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  • 執筆者の写真totto winery

Information on sustainable winemaking at Totto Winery, the only winery in Tottori City


April 22 is "Earth Day", a day to think about the global environment. On this day, we would like to report on our sustainable winemaking efforts, to highlight how small producers can impact our move towards a sustainable society.

1.Corporate philosophy

Totto Winery, run by Totto Co. (President : Maeoka Mikako), uses grapes grown by the company itself to make wine, based on the philosophy of "connecting people through viticulture and winemaking to create dreams and a future". The company has continued to grow and, in particular, had a 278% increase in sales in 2021 compared to 2018.

2.Issues in the local environment

2-1 Increase in abandoned land

Increasing numbers of abandoned fields, caused by declining birthrates and an aging population which results in a lack of agricultural workers, has become a major problem in the area surrounding Tottori City where our company is located.

Table 1 shows the status of idle farmland in Kokufu area. Classification B of idle farmland corresponds to abandoned fields that used to be cultivated.

Table1 : Agricultural land area and idle farmland area in Kokufu from 2016 to 2020 *1

2-2 Climate Change

   In recent years, climate change has had severe impacts all over the world, and this is also the case in Tottori City. Figure 1 shows the annual average temperature and the three-year moving average in Tottori City.

It can be seen that the average temperature has increased by about 1 degree Celsius over the past few years.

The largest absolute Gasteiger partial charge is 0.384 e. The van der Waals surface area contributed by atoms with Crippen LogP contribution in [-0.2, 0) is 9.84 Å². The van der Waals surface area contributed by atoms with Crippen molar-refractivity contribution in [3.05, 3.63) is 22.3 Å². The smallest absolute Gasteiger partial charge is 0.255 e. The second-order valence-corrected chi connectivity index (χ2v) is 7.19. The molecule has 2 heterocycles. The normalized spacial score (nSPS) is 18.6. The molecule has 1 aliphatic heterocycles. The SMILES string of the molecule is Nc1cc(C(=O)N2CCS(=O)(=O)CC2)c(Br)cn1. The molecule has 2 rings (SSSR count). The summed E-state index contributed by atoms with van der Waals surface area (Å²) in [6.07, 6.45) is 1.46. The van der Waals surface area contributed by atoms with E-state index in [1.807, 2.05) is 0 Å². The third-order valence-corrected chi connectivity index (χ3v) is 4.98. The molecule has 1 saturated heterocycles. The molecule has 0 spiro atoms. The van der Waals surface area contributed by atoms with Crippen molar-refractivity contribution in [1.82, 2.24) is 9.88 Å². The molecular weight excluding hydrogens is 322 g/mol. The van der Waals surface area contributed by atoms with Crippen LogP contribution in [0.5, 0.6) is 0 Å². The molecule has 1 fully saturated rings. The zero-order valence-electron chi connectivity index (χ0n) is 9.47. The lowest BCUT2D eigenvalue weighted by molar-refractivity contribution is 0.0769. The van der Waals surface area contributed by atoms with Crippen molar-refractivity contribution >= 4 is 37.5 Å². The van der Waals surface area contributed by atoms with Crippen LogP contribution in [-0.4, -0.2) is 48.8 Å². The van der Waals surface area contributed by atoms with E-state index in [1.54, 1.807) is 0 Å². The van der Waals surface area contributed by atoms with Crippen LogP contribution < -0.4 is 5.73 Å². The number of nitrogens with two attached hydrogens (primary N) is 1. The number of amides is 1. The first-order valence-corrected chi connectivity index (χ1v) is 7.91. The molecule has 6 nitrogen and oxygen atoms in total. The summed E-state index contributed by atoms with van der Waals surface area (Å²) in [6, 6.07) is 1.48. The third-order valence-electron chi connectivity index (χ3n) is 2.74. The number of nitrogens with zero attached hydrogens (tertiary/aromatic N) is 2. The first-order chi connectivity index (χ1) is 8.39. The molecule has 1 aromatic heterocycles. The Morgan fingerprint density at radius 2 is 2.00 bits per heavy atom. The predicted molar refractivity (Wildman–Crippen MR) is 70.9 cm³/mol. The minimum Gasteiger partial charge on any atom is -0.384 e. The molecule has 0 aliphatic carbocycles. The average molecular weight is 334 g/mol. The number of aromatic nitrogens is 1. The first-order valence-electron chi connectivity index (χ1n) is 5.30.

Warmer temperature can lead to diseases and lack of moisture in the soil, which can damage the growth of grapes.

Figure 1: Annual average temperature and three-year moving average in Tottori City *2

3.Results of our efforts

3-1 "Soil preparation", the starting point of winemaking

■ Using abandoned farmland

We are converting abandoned fields into vineyards. From 2015, when the company was established, to 2021, we have converted 1.48 ha of abandoned fields into vineyards. Figure 2 shows the transition of the grape cultivation area.

Figure 2: Grape Cultivation Area

Mature vineyard: Vineyards that are ready to harvest grapes. It usually takes about three years for vineyard to become mature.

■ No artificial fertilizers

We convert rice paddies and fields into vineyards. If we used chemical fertilizers, the fertilizer would flow not only into our vineyards but also to the surrounding fields and paddies, leading to soil damage. In order to protect the land and pass down the vineyards to future generations we:


(1) Fertilize using grape pomace

    We reuse grape pomace as fertilizer to nourish the next season’s grape. Grape pomace is the grape skins and stems left over from the winemaking process. Figure 3 shows the use of grape pomace in 2020 and 2021, and shows that we reused 27% of our total wine grape yield in 2020 and 26% in 2021 as fertilizer. Fertilizers made of grape pomace can nourish the vineyard for a long period of time because they decompose slowly in the soil.

Figure 3: Total grape harvest in 2020 and 2021

Photo: Fertilizer made of grape pomace

Photo: Spreading the fertilizer

(2) Green manure

    ‘Green manure’ means using plants themself as fertilizer. We grow clover, a legume, to restore nitrogen in the soil. Nitrogen is essential for healthy grape growth so the clover restores the soil fertility. By using clover plants as a green manure, cultivation is possible without relying on external fertilizers for nitrogen and other nutrients.